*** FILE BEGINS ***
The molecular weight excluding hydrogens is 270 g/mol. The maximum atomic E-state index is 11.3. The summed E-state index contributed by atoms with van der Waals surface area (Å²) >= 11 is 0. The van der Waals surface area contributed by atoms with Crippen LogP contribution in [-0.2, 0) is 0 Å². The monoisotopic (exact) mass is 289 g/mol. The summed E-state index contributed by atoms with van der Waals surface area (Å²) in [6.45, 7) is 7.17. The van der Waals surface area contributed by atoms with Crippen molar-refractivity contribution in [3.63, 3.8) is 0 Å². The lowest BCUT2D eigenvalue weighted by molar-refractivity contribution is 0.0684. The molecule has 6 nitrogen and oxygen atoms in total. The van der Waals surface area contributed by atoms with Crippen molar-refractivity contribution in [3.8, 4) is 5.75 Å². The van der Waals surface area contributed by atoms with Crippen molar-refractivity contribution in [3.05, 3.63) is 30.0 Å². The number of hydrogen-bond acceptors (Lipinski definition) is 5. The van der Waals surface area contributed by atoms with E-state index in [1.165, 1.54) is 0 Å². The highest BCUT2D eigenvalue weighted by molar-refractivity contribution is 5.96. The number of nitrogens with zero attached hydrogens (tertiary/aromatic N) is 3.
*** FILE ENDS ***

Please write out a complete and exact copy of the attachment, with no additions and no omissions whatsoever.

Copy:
The molecular weight excluding hydrogens is 270 g/mol. The maximum atomic E-state index is 11.3. The summed E-state index contributed by atoms with van der Waals surface area (Å²) >= 11 is 0. The van der Waals surface area contributed by atoms with Crippen LogP contribution in [-0.2, 0) is 0 Å². The monoisotopic (exact) mass is 289 g/mol. The summed E-state index contributed by atoms with van der Waals surface area (Å²) in [6.45, 7) is 7.17. The van der Waals surface area contributed by atoms with Crippen molar-refractivity contribution in [3.63, 3.8) is 0 Å². The lowest BCUT2D eigenvalue weighted by molar-refractivity contribution is 0.0684. The molecule has 6 nitrogen and oxygen atoms in total. The van der Waals surface area contributed by atoms with Crippen molar-refractivity contribution in [3.8, 4) is 5.75 Å². The van der Waals surface area contributed by atoms with Crippen molar-refractivity contribution in [3.05, 3.63) is 30.0 Å². The number of hydrogen-bond acceptors (Lipinski definition) is 5. The van der Waals surface area contributed by atoms with E-state index in [1.165, 1.54) is 0 Å². The highest BCUT2D eigenvalue weighted by molar-refractivity contribution is 5.96. The number of nitrogens with zero attached hydrogens (tertiary/aromatic N) is 3.